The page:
Improving ankle flexibility was an important part of correcting my flat feet. Specifically, the motion I wanted to improve was ankle dorsiflexion. This motion is often limited by shortness of the calf muscles in the back of the leg. In this post, I’m going to go over some tips on stretching these muscles.
Getting into Ankle Dorsiflexion
Ankle dorsiflexion is the motion that brings the top of the foot closer to the shin. This motion is also seen whenever the knee travels over the foot when the foot is on the ground. Roughly 10 degrees of doriflexion is needed for normal walking.
When this motion is limited the body can compensate by flattening the arch. This is the reason I included a lot of stretching in my program. Improving ankle flexibility was one of the keys to fixing my flat feet. I needed to improve my ankle flexibility to lessen the forces causing the foot to pronate and collapse.
But because my feet were so used to pronating and going flat, there were a few adjustments I needed to make in the way I performed calf stretching.
Key Points for Better Calf Stretching
There are many different exercises for calf stretching. The one pictured here is called the standing wall stretch or runner’s stretch.
Stretching involves placing the target muscle or muscles into a lengthened position and holding for some length of time. The key ingredient here is keeping the muscles under tension.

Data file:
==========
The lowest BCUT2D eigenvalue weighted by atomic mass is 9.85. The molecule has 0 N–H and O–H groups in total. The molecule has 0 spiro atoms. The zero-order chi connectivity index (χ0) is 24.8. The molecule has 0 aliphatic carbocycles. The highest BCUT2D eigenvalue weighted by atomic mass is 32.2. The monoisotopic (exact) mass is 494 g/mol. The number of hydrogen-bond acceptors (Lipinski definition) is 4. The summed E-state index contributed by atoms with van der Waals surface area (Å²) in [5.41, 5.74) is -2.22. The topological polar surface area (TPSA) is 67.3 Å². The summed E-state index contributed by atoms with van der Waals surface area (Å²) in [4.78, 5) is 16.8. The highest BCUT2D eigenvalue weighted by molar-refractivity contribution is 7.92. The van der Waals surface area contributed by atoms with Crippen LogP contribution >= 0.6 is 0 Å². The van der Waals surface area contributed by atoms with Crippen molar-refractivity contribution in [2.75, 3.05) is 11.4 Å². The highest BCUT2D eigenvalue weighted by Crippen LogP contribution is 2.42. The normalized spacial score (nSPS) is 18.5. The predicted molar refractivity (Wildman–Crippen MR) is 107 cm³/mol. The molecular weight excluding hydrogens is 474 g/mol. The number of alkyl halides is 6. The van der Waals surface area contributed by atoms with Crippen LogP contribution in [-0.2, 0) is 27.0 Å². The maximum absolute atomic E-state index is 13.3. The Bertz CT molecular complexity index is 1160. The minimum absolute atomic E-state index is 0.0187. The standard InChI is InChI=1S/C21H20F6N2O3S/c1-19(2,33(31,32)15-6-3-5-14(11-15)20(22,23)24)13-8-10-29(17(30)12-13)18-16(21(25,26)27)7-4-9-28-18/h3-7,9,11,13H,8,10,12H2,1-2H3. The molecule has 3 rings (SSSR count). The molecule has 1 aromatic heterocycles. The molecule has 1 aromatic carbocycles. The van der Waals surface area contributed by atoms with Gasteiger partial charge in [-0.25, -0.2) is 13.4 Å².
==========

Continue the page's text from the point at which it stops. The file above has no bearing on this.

For someone with flexible flat feet, it can be difficult to keep the calf muscles under tension because of the compensations mentioned earlier.
Two important points for making calf stretching effective are:
- keeping the heel in a neutral position, and
- keeping the heel pressed down on the ground.
Keeping a Neutral Heel
It’s common for the foot to pronate during calf stretching for people with flat feet. This puts the heel in an everted position. One study found that having people stretch while standing on an orthotic made the stretch more effective because it kept the heel in a more neutral position.1
I’ve also seen a similar effect achieved by placing a rolled up sock underneath the arch of the foot. For me, I didn’t find it necessary to use anything to hold my heel in a neutral position. Instead, I focused on keeping weight toward the outside edge of the foot and maintaining a good foot tripod position. You can find out more about the neutral heel position here.
Performing the stretch while trying to hold the heel in neutral also had the benefit of training the foot to hold an arch.
Don’t Let the Heel Lift Up
The second key point, keeping the heel pressed down, is fairly straight-forward. I find there is a tendency for the heel to lift up while doing calf stretches. This makes it seem like you’re going farther with the stretch but really it’s just taking tension off of the muscles.
To prevent this, I like to focus on pressing the heel into the floor during the stretch.
There is another point I’d like to make about this though, and that pertains to stretching with shoes. I did almost all the stretching in my program barefoot. The main reason I stretched without shoes is that I wanted to be able to see if I was holding a good foot position.
But an equally important reason is that most shoes have a raised heel. This includes many athletic and running shoes. As you can see from the picture, the elevated heel of the shoes lifts the back of the foot up higher than the front of the foot.
This is opposite the direction needed to stretch the calf muscles and consequently makes it harder to get to a position where there is tension on the calf muscles.
- Jung DY, Koh EK, Kwon OY, Yi CH, Oh JS, Weon JH. Effect of medial arch support on displacement of the myotendinous junction of the gastrocnemius during standing wall stretching. Journal of Othopaedic & Sports Physical Therapy. 2009 Dec;39(12):867-74.